on February 22, 2003
It was surprising to find, after reading the Passion
of Artemisia, that some online reviewers were
unhappy with the novel. Criticism ranged from "too
simplistic", to "too modern in style and text". Some
felt that Vreeland made Artemisia into too strong of a
character - far bolder and having more of a feminist
spirit than would have been feasible in a
But the very things that garnered complaints are what
I felt were strong points.
Yes, the language was far from archaic, hardly what
one would imagine Galileo and his ilk to utter, yet
period prose would have been too heavy handed, too
much to trudge through. The average reader wants to
enjoy a verbose vocabulary, but does not want to be
burdened with having to reach for a trusty Webster's
when coming across numerous words no longer spoken in
the present day. The language was not so much overly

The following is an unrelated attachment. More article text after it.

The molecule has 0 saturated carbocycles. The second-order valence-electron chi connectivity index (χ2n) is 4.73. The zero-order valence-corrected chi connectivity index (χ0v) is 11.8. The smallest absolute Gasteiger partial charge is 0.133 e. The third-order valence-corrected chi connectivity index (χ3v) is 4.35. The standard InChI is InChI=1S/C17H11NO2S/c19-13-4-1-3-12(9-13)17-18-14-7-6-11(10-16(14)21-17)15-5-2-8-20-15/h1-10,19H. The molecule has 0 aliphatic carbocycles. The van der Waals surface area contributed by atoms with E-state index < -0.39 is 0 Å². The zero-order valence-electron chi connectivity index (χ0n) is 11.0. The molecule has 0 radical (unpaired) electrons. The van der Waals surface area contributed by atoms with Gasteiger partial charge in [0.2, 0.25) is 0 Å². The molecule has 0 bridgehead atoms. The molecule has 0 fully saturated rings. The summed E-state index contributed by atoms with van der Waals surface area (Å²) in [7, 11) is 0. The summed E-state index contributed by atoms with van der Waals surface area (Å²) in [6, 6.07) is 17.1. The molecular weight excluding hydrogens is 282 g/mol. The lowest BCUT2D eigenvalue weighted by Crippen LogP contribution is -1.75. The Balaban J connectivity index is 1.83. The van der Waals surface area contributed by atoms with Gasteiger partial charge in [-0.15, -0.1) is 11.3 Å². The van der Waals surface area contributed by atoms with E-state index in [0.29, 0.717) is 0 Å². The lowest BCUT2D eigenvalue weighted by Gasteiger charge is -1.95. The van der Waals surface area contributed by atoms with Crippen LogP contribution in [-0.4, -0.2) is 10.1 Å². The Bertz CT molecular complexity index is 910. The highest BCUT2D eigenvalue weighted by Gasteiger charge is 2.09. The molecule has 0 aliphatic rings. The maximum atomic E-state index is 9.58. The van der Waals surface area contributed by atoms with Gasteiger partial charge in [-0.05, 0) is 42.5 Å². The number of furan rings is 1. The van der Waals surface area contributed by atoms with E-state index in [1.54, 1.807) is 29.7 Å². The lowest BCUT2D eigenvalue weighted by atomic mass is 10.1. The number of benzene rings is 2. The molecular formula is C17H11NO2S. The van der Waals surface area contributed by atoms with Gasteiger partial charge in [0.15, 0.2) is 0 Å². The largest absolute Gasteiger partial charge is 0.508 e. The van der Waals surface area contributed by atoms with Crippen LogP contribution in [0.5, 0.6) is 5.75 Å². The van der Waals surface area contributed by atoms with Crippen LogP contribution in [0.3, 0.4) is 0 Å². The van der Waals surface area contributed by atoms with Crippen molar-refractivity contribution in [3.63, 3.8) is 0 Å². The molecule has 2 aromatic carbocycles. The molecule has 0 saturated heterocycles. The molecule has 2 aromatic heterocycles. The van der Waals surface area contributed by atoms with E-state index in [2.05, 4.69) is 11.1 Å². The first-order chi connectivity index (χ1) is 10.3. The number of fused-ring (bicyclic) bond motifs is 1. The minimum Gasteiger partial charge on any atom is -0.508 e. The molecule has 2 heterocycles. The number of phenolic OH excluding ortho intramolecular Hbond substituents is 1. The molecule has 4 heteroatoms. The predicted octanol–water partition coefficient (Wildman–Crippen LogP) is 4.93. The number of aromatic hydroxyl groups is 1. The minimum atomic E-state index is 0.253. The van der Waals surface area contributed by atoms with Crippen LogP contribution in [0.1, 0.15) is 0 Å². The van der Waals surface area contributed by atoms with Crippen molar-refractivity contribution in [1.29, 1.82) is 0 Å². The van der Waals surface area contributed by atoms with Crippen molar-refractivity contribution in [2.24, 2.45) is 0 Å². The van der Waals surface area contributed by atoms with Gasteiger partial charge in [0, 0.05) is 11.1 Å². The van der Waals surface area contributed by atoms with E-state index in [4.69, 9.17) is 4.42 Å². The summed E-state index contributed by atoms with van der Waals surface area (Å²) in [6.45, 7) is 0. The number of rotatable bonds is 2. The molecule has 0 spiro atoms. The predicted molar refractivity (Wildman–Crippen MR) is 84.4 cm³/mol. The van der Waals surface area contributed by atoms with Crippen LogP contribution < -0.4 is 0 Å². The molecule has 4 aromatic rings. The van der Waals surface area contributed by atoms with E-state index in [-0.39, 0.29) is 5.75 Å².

simple as it was in layman's terms. Yet sophistication
was far from lacking and the sentences managed to
stream together in a visual and lyrical way. We felt,
saw, and breathed as Artemisia, and also visualized
her art through the careful placement of words. Is
that not the objective of the writer?
Perhaps Artemisia was portrayed with every strength of
a modern woman, possessing a reserved out-spokeness.
In reality, she may never have been so bold, but would
a present day reader, used to the current structure of
society comprehend the subtle strands that a
post-Renaissance might take, and the scandal those
simple gestures would cause. Vreeland brought
Artemisia to a level that we could understand...a
struggling artist, a despairing wife, a disappointed
mother. Triumphs and tribulations that cross
generations and make the painter more vivid and